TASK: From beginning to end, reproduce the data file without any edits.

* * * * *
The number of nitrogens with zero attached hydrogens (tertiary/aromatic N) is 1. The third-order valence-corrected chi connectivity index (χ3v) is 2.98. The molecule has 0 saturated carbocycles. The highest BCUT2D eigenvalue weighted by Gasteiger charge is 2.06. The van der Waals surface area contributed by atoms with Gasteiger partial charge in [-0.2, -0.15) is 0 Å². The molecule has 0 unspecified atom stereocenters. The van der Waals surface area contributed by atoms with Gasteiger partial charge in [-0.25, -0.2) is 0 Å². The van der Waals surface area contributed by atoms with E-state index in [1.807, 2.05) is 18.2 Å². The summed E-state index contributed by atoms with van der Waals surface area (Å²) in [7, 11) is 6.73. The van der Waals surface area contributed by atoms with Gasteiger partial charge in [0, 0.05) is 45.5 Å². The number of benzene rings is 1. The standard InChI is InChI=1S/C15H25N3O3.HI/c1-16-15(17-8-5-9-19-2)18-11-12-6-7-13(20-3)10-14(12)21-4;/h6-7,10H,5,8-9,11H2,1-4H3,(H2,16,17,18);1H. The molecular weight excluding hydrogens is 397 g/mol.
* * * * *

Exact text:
The number of nitrogens with zero attached hydrogens (tertiary/aromatic N) is 1. The third-order valence-corrected chi connectivity index (χ3v) is 2.98. The molecule has 0 saturated carbocycles. The highest BCUT2D eigenvalue weighted by Gasteiger charge is 2.06. The van der Waals surface area contributed by atoms with Gasteiger partial charge in [-0.2, -0.15) is 0 Å². The molecule has 0 unspecified atom stereocenters. The van der Waals surface area contributed by atoms with Gasteiger partial charge in [-0.25, -0.2) is 0 Å². The van der Waals surface area contributed by atoms with E-state index in [1.807, 2.05) is 18.2 Å². The summed E-state index contributed by atoms with van der Waals surface area (Å²) in [7, 11) is 6.73. The van der Waals surface area contributed by atoms with Gasteiger partial charge in [0, 0.05) is 45.5 Å². The number of benzene rings is 1. The standard InChI is InChI=1S/C15H25N3O3.HI/c1-16-15(17-8-5-9-19-2)18-11-12-6-7-13(20-3)10-14(12)21-4;/h6-7,10H,5,8-9,11H2,1-4H3,(H2,16,17,18);1H. The molecular weight excluding hydrogens is 397 g/mol.